We have been professional wildlife photographers since the late 1980s, photographing animals throughout Africa and across the globe. So it is inevitable that we are frequently asked: “What is your favourite animal to photograph?”

That’s usually the easiest question to answer and for both me and my wife Sharna the answer is unequivocally – Elephants!

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The Illustrious Elephant

What We've Learned From Elephants After Years of Documenting Them in the Wild

 

Sure, they don’t have the beauty or mystery of leopards. They certainly don’t have the haughty grace of cheetahs (which we often refer to as the ramp models of the animal world). And rarely do they have the imposing majesty of a magnificent male lion or a glorious tiger.

But all these are cats … and anyone who has owned a cat will tell you they spend most of their lives sleeping.

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What We've Learned From Elephants After Years of Documenting Them in the Wild

 

Elephants, on the other hand  are always “doing something.” When they do sleep in the daylight hours it is usually on their feet (unless they are calves, securely sprawled in the shade of mommy) and only for brief, well, catnaps. Otherwise, they do lie down for an hour or two in the early hours of the morning…and usually we are doing the same at that time.

The rest of the time they are busy doing things.

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The Humanity of Elephants

What We've Learned From Elephants After Years of Documenting Them in the Wild

And that unique appendage, the trunk, lets them do so many things that are remarkably human. We can sit for hours, cameras shooting away, or simply watching entranced, as they use their trunks to stuff food into their mouths, rub an eye, scratch an ear, cuddle a calf, pick up tasty morsels like marula fruits lying on the ground, tear bark from trees, rip grass or seedlings from the earth, shake a tree or stretch high overhead to pluck seedpods off its uppermost branches, and slurp and spray water at a waterhole.

What We've Learned From Elephants After Years of Documenting Them in the Wild

 

 

We’ve watched too, with teary eyes, as they gently caress the bones of fallen elephants, paying homage to a departed family member perhaps. Elephants seem to have an understanding of death, and mourn the departed.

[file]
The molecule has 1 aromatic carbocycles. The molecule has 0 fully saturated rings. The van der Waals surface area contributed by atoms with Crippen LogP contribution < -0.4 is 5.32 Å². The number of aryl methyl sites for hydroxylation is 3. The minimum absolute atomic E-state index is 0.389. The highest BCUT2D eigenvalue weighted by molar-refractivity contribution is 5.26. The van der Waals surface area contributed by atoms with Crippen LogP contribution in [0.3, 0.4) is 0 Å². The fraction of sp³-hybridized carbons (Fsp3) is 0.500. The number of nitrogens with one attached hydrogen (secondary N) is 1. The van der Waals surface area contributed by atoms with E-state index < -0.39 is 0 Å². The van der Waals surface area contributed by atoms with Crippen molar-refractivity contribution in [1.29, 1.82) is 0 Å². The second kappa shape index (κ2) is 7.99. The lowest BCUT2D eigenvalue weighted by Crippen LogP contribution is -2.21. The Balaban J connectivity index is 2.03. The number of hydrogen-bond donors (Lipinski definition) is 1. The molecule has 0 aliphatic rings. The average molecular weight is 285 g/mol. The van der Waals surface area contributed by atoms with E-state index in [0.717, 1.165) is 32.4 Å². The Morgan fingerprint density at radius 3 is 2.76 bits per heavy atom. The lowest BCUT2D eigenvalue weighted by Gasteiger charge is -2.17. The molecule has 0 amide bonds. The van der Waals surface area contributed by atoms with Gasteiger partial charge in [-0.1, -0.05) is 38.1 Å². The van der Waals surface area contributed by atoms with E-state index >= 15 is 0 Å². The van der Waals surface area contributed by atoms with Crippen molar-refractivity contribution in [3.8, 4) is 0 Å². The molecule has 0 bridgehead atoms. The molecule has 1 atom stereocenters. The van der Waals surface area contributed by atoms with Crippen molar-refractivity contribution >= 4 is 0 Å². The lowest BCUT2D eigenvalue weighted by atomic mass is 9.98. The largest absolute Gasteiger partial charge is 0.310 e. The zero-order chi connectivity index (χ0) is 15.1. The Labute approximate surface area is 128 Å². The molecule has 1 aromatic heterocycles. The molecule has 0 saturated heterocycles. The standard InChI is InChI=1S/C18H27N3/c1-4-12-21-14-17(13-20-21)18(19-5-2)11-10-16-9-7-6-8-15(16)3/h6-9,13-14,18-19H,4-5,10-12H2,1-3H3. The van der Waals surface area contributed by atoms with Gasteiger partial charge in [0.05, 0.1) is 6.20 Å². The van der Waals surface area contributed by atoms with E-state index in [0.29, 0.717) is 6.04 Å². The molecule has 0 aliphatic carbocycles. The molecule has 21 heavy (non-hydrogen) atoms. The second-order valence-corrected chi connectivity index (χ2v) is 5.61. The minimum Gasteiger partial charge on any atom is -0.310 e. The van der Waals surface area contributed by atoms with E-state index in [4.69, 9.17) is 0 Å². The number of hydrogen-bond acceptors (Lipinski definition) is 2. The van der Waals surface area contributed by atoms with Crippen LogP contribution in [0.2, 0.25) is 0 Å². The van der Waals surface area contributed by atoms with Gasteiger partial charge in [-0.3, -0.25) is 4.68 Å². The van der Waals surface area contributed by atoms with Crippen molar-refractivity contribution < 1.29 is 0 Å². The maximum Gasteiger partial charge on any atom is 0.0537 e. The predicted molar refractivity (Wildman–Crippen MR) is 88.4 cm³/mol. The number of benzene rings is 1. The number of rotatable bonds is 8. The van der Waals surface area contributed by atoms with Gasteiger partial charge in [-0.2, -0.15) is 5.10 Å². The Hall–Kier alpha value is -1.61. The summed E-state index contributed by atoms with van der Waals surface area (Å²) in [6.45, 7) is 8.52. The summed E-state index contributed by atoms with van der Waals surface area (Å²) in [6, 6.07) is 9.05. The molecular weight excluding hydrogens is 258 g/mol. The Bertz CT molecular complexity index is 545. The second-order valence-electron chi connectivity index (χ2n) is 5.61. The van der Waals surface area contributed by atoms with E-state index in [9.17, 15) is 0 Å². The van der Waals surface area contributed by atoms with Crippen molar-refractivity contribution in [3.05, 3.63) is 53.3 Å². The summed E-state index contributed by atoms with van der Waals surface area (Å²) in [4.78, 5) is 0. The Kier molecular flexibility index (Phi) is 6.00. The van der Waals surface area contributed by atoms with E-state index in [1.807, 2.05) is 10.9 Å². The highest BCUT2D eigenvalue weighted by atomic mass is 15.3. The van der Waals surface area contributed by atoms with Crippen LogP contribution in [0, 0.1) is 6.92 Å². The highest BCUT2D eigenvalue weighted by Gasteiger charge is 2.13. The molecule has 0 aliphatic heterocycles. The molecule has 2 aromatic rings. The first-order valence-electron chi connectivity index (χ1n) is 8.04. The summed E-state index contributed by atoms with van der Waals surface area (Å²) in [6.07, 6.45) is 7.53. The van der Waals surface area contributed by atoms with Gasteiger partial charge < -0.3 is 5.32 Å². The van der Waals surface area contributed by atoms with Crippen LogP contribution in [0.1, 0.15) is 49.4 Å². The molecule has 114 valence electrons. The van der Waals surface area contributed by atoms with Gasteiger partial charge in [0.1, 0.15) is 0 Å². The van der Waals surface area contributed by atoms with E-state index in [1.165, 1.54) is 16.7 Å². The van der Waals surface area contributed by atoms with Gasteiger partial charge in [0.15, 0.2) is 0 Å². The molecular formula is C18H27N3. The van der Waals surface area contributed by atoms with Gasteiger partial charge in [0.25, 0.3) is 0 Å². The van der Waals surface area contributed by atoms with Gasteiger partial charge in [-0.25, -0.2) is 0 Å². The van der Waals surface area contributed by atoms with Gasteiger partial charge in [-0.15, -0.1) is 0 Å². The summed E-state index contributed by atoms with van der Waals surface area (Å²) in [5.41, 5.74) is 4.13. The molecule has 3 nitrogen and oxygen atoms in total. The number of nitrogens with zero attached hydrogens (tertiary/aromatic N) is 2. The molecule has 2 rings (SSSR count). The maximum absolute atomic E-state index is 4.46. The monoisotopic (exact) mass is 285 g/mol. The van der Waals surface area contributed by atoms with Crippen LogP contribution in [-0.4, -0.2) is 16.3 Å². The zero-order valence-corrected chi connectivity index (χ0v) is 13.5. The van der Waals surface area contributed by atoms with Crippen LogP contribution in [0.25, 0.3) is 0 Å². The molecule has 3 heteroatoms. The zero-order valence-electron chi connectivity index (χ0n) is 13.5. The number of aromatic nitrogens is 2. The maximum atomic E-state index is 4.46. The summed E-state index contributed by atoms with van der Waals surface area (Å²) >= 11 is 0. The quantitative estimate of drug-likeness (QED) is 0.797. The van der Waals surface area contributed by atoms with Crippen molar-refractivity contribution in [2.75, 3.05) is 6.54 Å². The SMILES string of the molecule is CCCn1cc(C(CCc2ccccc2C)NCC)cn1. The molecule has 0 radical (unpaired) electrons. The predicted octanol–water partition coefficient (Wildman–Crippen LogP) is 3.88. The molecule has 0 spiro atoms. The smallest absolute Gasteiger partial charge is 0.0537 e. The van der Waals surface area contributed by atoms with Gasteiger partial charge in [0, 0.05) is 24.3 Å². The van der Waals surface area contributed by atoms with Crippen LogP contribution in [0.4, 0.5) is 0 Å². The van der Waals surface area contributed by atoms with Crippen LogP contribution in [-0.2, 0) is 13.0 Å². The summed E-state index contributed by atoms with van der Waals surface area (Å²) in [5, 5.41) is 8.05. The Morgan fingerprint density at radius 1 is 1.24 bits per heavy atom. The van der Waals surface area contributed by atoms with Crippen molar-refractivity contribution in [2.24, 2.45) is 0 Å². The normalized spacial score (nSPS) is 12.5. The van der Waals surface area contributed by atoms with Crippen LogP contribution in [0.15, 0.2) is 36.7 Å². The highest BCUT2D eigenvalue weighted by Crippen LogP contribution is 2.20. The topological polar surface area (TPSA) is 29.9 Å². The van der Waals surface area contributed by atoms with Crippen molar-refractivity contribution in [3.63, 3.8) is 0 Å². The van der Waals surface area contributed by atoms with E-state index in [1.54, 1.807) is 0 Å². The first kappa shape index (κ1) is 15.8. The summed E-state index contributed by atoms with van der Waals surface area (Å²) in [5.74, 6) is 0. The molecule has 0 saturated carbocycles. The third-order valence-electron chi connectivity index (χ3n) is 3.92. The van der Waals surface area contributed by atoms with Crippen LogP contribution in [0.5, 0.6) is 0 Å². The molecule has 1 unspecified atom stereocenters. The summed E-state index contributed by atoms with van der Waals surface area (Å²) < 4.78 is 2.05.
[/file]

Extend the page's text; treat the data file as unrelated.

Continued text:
What We've Learned From Elephants After Years of Documenting Them in the Wild

 

 

We watched once as an old bull lay dying of old age near a waterhole in Hwange National Park, Zimbabwe. Each and every elephant that arrived to drink first went to the old bull lying helplessly nearby, touched him gently with their trunks, stood silently for a moment, and then moved solemnly away.

Several younger bulls fetched water in their trunks and tried to revive the old boy, standing so their bodies threw shade over his massive head lying in the sand. Much later, when it was obvious that the bull had finally breathed his last, several elephants at the waterhole raised their trunks and trumpeted loudly, the sound reverberating across the plains and competing with a rapidly approaching thunderstorm.

What We've Learned From Elephants After Years of Documenting Them in the Wild

Protecting Elephants for Future Observers

What We've Learned From Elephants After Years of Documenting Them in the Wild

 

So, yes … elephants are without doubt, our favorite animals. Period. Their social structures mimic ours so closely, and as sentient creatures, beings, their lives and behaviour are so close to our own (if only humankind would take time to learn the lessons these gentle giants could teach us).

We have often said that if there was some way for us to spend every day for the rest of our lives with elephants, we’d be there like a shot!

Let us pray though that there will still be elephants for the rest of our lives, and for those of your children and their children too!